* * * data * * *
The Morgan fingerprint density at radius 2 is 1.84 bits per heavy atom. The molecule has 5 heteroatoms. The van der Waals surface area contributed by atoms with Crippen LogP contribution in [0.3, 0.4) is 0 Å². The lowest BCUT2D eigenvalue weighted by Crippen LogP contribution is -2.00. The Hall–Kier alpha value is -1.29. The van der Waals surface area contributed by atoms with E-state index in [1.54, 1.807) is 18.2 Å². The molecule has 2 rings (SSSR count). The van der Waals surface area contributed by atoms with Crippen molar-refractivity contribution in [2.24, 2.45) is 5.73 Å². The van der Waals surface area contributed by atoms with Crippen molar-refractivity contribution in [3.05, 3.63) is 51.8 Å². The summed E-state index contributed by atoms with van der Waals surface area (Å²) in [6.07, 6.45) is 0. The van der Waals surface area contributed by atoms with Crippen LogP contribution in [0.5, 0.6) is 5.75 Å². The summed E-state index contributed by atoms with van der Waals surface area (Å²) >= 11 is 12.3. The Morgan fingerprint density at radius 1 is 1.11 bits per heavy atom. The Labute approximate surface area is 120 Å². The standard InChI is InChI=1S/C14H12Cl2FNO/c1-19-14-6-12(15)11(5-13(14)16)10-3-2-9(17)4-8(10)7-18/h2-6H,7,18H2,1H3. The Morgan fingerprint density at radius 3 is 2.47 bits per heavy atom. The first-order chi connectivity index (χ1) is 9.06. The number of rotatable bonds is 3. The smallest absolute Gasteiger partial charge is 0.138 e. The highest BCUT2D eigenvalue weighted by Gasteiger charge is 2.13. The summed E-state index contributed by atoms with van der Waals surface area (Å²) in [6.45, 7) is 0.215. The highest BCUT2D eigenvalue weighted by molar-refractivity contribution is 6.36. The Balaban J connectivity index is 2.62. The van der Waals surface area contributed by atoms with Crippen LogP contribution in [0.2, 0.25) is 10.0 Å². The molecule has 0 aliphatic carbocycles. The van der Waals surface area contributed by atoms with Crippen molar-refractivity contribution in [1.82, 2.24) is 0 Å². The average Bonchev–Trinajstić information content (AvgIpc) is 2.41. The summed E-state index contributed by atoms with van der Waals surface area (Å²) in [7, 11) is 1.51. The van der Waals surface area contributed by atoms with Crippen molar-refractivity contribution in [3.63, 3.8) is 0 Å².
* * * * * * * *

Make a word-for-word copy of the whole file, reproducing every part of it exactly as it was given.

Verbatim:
The Morgan fingerprint density at radius 2 is 1.84 bits per heavy atom. The molecule has 5 heteroatoms. The van der Waals surface area contributed by atoms with Crippen LogP contribution in [0.3, 0.4) is 0 Å². The lowest BCUT2D eigenvalue weighted by Crippen LogP contribution is -2.00. The Hall–Kier alpha value is -1.29. The van der Waals surface area contributed by atoms with E-state index in [1.54, 1.807) is 18.2 Å². The molecule has 2 rings (SSSR count). The van der Waals surface area contributed by atoms with Crippen molar-refractivity contribution in [2.24, 2.45) is 5.73 Å². The van der Waals surface area contributed by atoms with Crippen molar-refractivity contribution in [3.05, 3.63) is 51.8 Å². The summed E-state index contributed by atoms with van der Waals surface area (Å²) in [6.07, 6.45) is 0. The van der Waals surface area contributed by atoms with Crippen LogP contribution in [0.5, 0.6) is 5.75 Å². The summed E-state index contributed by atoms with van der Waals surface area (Å²) >= 11 is 12.3. The Morgan fingerprint density at radius 1 is 1.11 bits per heavy atom. The Labute approximate surface area is 120 Å². The standard InChI is InChI=1S/C14H12Cl2FNO/c1-19-14-6-12(15)11(5-13(14)16)10-3-2-9(17)4-8(10)7-18/h2-6H,7,18H2,1H3. The Morgan fingerprint density at radius 3 is 2.47 bits per heavy atom. The first-order chi connectivity index (χ1) is 9.06. The number of rotatable bonds is 3. The smallest absolute Gasteiger partial charge is 0.138 e. The highest BCUT2D eigenvalue weighted by Gasteiger charge is 2.13. The summed E-state index contributed by atoms with van der Waals surface area (Å²) in [6.45, 7) is 0.215. The highest BCUT2D eigenvalue weighted by molar-refractivity contribution is 6.36. The Balaban J connectivity index is 2.62. The van der Waals surface area contributed by atoms with Crippen LogP contribution in [0.2, 0.25) is 10.0 Å². The molecule has 0 aliphatic carbocycles. The van der Waals surface area contributed by atoms with Crippen molar-refractivity contribution in [1.82, 2.24) is 0 Å². The average Bonchev–Trinajstić information content (AvgIpc) is 2.41. The summed E-state index contributed by atoms with van der Waals surface area (Å²) in [7, 11) is 1.51. The van der Waals surface area contributed by atoms with Crippen molar-refractivity contribution in [3.63, 3.8) is 0 Å².